Advanced virtual-reality tech helps UI scientists study pedestrian behavior

State-of-the-art technologies at the Hank Lab combine psychology and computer science to study pedestrian behavior.

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Advanced virtual-reality tech helps UI scientists study pedestrian behavior

Hank Lab Co-Director Joe Kearney walks through one of the virtual reality environments wearing a headset with sensors attached at Hank Virtual Laboratory on October 24, 2019. The lab conducts research on pedestrian behavior, and has collaborated with companies such as Toyota.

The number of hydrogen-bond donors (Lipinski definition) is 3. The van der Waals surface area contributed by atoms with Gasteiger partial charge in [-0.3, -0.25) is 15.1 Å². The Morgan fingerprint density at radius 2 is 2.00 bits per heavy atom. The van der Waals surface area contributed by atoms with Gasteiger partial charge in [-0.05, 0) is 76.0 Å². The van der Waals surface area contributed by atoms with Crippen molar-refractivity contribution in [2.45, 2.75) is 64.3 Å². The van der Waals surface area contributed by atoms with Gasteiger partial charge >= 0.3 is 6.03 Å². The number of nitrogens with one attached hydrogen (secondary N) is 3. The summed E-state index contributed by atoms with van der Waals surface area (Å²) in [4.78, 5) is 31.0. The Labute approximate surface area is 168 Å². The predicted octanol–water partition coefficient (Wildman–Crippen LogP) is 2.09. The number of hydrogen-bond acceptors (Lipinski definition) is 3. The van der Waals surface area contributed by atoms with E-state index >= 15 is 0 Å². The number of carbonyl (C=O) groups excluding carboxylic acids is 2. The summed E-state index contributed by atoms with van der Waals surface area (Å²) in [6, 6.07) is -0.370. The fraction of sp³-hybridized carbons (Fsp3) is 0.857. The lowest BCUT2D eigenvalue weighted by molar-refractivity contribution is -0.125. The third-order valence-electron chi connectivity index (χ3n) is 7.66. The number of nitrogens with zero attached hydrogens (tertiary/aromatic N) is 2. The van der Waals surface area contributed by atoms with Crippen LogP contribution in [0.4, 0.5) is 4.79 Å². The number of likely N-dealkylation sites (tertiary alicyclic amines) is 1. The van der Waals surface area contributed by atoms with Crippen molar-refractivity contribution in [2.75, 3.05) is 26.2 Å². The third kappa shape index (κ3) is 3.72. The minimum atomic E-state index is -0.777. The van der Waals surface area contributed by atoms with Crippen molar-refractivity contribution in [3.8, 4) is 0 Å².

Hank Lab Co-Director Joe Kearney walks through one of the virtual reality environments wearing a headset with sensors attached at Hank Virtual Laboratory on October 24, 2019. The lab conducts research on pedestrian behavior, and has collaborated with companies such as Toyota.

Ryan Adams

Hank Lab Co-Director Joe Kearney walks through one of the virtual reality environments wearing a headset with sensors attached at Hank Virtual Laboratory on October 24, 2019. The lab conducts research on pedestrian behavior, and has collaborated with companies such as Toyota.

Ryan Adams

Ryan Adams

Hank Lab Co-Director Joe Kearney walks through one of the virtual reality environments wearing a headset with sensors attached at Hank Virtual Laboratory on October 24, 2019. The lab conducts research on pedestrian behavior, and has collaborated with companies such as Toyota.

Mitchell Griffin, News Reporter